Exclusion by generalization

How often do designers struggle when presented with a new user interface? It may take us a few moments to read it, but because our cognitive muscle is so developed for these tasks it takes far less time than an individual that doesn’t work in this industry. It’s even harder when an interface was designed using the standards of location foreign to the user.

I recently had an interesting experience while traveling in Japan. I had to use a ticket machine to charge my train card. Even though I could switch the language to English, the interface and terminology used were so alien to me that I started to feel nervous and ended up taking a lot longer than what is usual for me to perform a simple task like charging a card.

When we design a new interface we fall back on our knowledge of patterns and try to build something that will be suited for everyone. We care about how things will scale, choose typefaces that support many alphabets, and we make sure our strings are translatable. But that’s not enough.


When we write marketing copy we want to sound smart, unique and effective. Because of this, it’s common to fall back on cultural terms that are only understood by a fraction of the user base. Even if two countries speak the same language it is common to find words that have a completely different meaning between them. It’s customary to rely on third party services to translate our copy. While we can provide context for the translators, it’s sometimes hard to find terminology that has the exact same meaning as the original form. When that happens our voice is no longer clear like originally intended, and we confuse our users.

At Automattic we are lucky to have employees from over 50 countries, so we have all those extra sets of eyes to help out. Anyone can do a basic check to figure out if the layout is consistent in more languages. But we can ask someone that speaks other languages to make an editorial check and determine if the experience as a whole is acceptable.
Even if translators do their best sometimes it’s necessary to have a local pointing out what is the appropriate terminology for that use case. When it comes to marketing copy it’s even more important to have someone helping on adapting the words, so that we don’t risk embarrassing ourselves and our brand.

Visual Interface

When it comes to the interface we unconsciously design to a western audience and later fallback on tools that mirror our designs so that left-to-right direction designs can be adapted to right-to-left. But some countries can also read from top-to-bottom. So a design that performs well for a western audience can turn into a nightmare when used somewhere else. Mirroring tools also do not solve the issue of imagery and iconography that often depict situations in a way that is only perceived by westerners.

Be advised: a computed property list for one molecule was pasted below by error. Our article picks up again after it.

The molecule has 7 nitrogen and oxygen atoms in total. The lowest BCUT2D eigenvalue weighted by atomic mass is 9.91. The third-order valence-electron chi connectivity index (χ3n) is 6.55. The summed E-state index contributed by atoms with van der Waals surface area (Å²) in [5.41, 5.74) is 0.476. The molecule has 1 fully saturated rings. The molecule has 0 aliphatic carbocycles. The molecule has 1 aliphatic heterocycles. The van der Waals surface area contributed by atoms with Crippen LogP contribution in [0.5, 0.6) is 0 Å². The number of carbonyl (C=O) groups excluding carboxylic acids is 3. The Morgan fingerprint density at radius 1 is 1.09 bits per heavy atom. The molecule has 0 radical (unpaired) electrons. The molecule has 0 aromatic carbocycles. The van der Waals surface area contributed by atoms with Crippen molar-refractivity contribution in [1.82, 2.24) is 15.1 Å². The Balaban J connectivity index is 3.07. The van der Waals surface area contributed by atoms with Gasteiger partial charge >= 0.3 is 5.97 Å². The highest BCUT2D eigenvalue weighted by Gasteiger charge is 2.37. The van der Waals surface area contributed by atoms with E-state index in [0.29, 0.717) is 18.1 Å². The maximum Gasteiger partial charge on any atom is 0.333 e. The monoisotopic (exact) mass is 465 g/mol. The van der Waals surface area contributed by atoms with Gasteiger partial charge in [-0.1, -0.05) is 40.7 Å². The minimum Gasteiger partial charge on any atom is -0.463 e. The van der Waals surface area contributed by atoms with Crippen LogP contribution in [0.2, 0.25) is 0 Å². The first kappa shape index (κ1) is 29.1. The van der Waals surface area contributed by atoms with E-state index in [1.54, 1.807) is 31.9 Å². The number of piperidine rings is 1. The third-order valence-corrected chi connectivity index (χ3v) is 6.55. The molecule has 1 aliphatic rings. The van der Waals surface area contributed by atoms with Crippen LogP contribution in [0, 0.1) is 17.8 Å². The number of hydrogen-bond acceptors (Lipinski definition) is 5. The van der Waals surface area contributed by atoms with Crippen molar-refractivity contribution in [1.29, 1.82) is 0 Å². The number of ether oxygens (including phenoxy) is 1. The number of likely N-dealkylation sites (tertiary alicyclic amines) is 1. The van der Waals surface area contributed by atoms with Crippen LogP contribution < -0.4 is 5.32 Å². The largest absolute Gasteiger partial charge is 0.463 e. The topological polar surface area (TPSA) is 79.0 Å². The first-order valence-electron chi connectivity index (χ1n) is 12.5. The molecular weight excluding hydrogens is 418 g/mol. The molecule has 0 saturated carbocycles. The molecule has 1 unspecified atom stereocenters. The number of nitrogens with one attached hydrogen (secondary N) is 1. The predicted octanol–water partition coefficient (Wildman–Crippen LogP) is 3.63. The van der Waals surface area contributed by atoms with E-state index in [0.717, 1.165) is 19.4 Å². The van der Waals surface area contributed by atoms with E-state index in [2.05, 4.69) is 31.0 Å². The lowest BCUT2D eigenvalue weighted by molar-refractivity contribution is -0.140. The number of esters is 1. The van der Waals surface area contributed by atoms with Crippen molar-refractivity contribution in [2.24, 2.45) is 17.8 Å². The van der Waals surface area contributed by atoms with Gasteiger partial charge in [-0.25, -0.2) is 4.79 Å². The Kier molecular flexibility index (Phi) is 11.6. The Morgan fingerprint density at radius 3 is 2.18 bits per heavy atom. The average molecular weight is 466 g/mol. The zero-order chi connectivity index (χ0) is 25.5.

Checking the visual details in all the languages used to reach our users is vital to provide a good experience. It might be necessary to bump up or down the font size for a specific language, adjust line widths and heights, and make sure the copy is not breaking at weird places. Numeric values have different representations depending on the location, so it’s something that needs special attention when dealing with things like currency values and measuring units.


On the technical side, we always aim for the lightest experience possible, but that extra 10KB of CSS that make our animations look so smooth might take a few extra seconds to load for someone using an outdated smartphone with a poor data connection. We always want to deliver our visual assets at the best quality, but sometimes that might turn into the user not being able to see anything at all due to long loading times. So consider catering the experience to the location you are serving, keeping in mind what are the most commonly used devices and connection quality.

It’s common to only do user testing in one language and assume it’s going to work for everyone else. But there are a lot of insights that can extracted by running user tests with people from more countries. We fall back on re-using patterns to ensure a concise experience across our websites and apps. But what if user testing tells us that a custom interface for a specific language translates into a 10% engagement increase? Doesn’t that justify going the extra mile?

These are just a few examples of tasks that can be accomplished to ensure we don’t deliver a weaker experience than intended to a huge chunk of our users. If we want our user base to be global these are key aspects we need to stress about. Being inclusive and preparing to grow into more markets takes a lot more than translating text and doing minor design updates.

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